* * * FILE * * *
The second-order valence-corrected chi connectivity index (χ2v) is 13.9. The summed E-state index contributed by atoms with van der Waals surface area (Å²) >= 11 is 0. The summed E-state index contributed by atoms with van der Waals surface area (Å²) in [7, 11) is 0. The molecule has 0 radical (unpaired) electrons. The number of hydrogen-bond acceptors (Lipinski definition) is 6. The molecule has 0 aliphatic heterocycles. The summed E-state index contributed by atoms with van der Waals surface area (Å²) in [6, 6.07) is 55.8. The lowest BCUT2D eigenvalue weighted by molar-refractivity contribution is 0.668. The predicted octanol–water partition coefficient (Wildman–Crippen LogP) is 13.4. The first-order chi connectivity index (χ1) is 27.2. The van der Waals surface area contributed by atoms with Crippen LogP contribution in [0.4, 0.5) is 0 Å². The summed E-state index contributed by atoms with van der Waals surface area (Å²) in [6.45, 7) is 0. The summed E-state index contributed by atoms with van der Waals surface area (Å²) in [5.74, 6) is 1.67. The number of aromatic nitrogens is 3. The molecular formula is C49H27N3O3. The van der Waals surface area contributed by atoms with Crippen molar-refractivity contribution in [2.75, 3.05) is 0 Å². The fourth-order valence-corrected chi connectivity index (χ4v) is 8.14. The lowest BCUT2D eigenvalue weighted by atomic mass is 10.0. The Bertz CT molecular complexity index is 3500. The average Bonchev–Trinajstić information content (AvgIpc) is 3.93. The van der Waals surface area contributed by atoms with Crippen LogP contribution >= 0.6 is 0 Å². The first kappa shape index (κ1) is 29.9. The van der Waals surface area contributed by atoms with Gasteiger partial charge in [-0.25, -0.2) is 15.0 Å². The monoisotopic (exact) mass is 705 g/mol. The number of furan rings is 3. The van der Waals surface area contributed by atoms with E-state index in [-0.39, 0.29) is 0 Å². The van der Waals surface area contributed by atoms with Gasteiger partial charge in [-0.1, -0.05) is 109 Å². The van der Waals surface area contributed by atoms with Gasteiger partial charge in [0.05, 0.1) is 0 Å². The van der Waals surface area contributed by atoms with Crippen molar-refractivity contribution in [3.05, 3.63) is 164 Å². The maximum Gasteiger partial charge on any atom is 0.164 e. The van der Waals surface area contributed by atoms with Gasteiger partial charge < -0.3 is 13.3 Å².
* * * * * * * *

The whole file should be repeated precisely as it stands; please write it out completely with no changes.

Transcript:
The second-order valence-corrected chi connectivity index (χ2v) is 13.9. The summed E-state index contributed by atoms with van der Waals surface area (Å²) >= 11 is 0. The summed E-state index contributed by atoms with van der Waals surface area (Å²) in [7, 11) is 0. The molecule has 0 radical (unpaired) electrons. The number of hydrogen-bond acceptors (Lipinski definition) is 6. The molecule has 0 aliphatic heterocycles. The summed E-state index contributed by atoms with van der Waals surface area (Å²) in [6, 6.07) is 55.8. The lowest BCUT2D eigenvalue weighted by molar-refractivity contribution is 0.668. The predicted octanol–water partition coefficient (Wildman–Crippen LogP) is 13.4. The first-order chi connectivity index (χ1) is 27.2. The van der Waals surface area contributed by atoms with Crippen LogP contribution in [0.4, 0.5) is 0 Å². The summed E-state index contributed by atoms with van der Waals surface area (Å²) in [6.45, 7) is 0. The summed E-state index contributed by atoms with van der Waals surface area (Å²) in [5.74, 6) is 1.67. The number of aromatic nitrogens is 3. The molecular formula is C49H27N3O3. The van der Waals surface area contributed by atoms with Crippen molar-refractivity contribution in [2.75, 3.05) is 0 Å². The fourth-order valence-corrected chi connectivity index (χ4v) is 8.14. The lowest BCUT2D eigenvalue weighted by atomic mass is 10.0. The Bertz CT molecular complexity index is 3500. The average Bonchev–Trinajstić information content (AvgIpc) is 3.93. The van der Waals surface area contributed by atoms with Crippen LogP contribution >= 0.6 is 0 Å². The first kappa shape index (κ1) is 29.9. The van der Waals surface area contributed by atoms with Gasteiger partial charge in [-0.25, -0.2) is 15.0 Å². The monoisotopic (exact) mass is 705 g/mol. The number of furan rings is 3. The van der Waals surface area contributed by atoms with E-state index in [-0.39, 0.29) is 0 Å². The van der Waals surface area contributed by atoms with Gasteiger partial charge in [-0.1, -0.05) is 109 Å². The van der Waals surface area contributed by atoms with Gasteiger partial charge in [0.05, 0.1) is 0 Å². The van der Waals surface area contributed by atoms with Crippen molar-refractivity contribution in [3.05, 3.63) is 164 Å². The maximum Gasteiger partial charge on any atom is 0.164 e. The van der Waals surface area contributed by atoms with Gasteiger partial charge < -0.3 is 13.3 Å².